Crypto derivatives exchange Phemex is swapping out its existing trading fee structure for a new subscription model it says will make frequent trading more accessible.
The Singapore-based exchange, which only launched in November, said its new Premium subscription model would encourage clients to trade as much as they like on the platform without towering fees. Open only to manual traders, subscriptions start at about $10 a month – paid in the tether (USDT) stablecoin – and will be available as of Friday. Clients using algorithms for trading will still be charged maker, taker fees.
In itself, the subscription-based model isn't revolutionary: many large exchanges already offer a flat fee to larger clients. But Phemex is offering subscriptions for traders who may not otherwise meet the minimum deposits and volume thresholds required on other platforms. Clients that deposit more than 0.02 bitcoin (around $180 at press time) or make more than $1,000 worth of trades a month will be eligible for a 30-day membership.
Phemex announced a $3.5 million Series A funding round, led by NGV Ventures, earlier this year. It already offers perpetual contracts – futures without expiry dates – on coins including bitcoin and ether, at 100x leverage. Currently unregulated, the exchange has applied for a license with the Monetary Authority of Singapore.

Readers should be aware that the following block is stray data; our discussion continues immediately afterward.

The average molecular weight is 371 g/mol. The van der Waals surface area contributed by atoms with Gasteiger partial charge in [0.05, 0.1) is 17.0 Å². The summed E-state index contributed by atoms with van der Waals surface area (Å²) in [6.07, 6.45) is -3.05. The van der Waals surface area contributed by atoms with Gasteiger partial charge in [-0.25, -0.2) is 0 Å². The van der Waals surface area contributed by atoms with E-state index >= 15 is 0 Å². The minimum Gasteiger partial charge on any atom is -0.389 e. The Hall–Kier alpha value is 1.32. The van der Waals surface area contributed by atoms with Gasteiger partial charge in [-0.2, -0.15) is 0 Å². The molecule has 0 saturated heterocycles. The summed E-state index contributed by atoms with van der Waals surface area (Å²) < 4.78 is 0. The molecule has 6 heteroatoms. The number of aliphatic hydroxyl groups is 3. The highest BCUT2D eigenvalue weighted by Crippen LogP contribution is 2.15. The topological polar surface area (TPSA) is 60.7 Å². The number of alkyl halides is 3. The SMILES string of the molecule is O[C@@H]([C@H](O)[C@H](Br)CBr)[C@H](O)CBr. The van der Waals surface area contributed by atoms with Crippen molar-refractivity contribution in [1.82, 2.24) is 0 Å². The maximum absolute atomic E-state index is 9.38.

With eight team members coming straight from Morgan Stanley, the exchange said one of its aims is to add traditional products such as stock indices, commodities and products based on interest rates to the platform somewhere down the line.
In a statement, Phemex CEO Jack Tao – a former senior leader at Morgan Stanley's electronic trading desk – said the new subscription model was "in line with the blockchain's mission to facilitate financial transactions." By putting customer needs first, he claimed Phemex would "empower individuals with all the advantages of our service in a cost-saving manner."
CoinDesk asked Phemex whether there was a chance the new subscription model might potentially put the firm out of pocket. "Our derivatives market will continue working under industry standards, so we don't expect to lose any revenue," a spokesperson said.
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